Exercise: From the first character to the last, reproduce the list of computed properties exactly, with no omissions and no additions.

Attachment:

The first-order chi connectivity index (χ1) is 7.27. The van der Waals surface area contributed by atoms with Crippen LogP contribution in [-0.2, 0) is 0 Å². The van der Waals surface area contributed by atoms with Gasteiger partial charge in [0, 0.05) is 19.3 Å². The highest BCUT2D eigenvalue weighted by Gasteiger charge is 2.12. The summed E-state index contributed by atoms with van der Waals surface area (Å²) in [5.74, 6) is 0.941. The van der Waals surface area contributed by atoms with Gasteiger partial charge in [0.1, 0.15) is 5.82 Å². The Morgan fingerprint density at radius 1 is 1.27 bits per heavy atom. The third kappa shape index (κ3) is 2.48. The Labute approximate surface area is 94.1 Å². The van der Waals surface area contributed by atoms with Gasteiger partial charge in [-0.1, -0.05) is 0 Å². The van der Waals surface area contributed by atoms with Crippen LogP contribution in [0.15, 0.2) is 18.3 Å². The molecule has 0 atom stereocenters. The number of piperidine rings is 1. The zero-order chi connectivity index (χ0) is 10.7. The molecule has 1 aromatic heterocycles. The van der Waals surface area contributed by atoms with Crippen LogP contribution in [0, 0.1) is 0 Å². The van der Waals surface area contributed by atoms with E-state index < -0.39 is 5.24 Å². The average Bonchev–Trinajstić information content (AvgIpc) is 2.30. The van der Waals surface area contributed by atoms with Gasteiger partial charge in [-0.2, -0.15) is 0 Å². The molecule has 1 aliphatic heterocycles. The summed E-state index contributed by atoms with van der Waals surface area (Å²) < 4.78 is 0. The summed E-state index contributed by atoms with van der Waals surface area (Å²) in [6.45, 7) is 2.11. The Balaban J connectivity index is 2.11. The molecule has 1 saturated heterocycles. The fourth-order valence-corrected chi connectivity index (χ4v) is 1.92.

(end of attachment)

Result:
The first-order chi connectivity index (χ1) is 7.27. The van der Waals surface area contributed by atoms with Crippen LogP contribution in [-0.2, 0) is 0 Å². The van der Waals surface area contributed by atoms with Gasteiger partial charge in [0, 0.05) is 19.3 Å². The highest BCUT2D eigenvalue weighted by Gasteiger charge is 2.12. The summed E-state index contributed by atoms with van der Waals surface area (Å²) in [5.74, 6) is 0.941. The van der Waals surface area contributed by atoms with Gasteiger partial charge in [0.1, 0.15) is 5.82 Å². The Morgan fingerprint density at radius 1 is 1.27 bits per heavy atom. The third kappa shape index (κ3) is 2.48. The Labute approximate surface area is 94.1 Å². The van der Waals surface area contributed by atoms with Gasteiger partial charge in [-0.1, -0.05) is 0 Å². The van der Waals surface area contributed by atoms with Crippen LogP contribution in [0.15, 0.2) is 18.3 Å². The molecule has 0 atom stereocenters. The number of piperidine rings is 1. The zero-order chi connectivity index (χ0) is 10.7. The molecule has 1 aromatic heterocycles. The van der Waals surface area contributed by atoms with Crippen LogP contribution in [0, 0.1) is 0 Å². The van der Waals surface area contributed by atoms with E-state index < -0.39 is 5.24 Å². The average Bonchev–Trinajstić information content (AvgIpc) is 2.30. The van der Waals surface area contributed by atoms with Gasteiger partial charge in [-0.2, -0.15) is 0 Å². The molecule has 1 aliphatic heterocycles. The summed E-state index contributed by atoms with van der Waals surface area (Å²) < 4.78 is 0. The summed E-state index contributed by atoms with van der Waals surface area (Å²) in [6.45, 7) is 2.11. The Balaban J connectivity index is 2.11. The molecule has 1 saturated heterocycles. The fourth-order valence-corrected chi connectivity index (χ4v) is 1.92.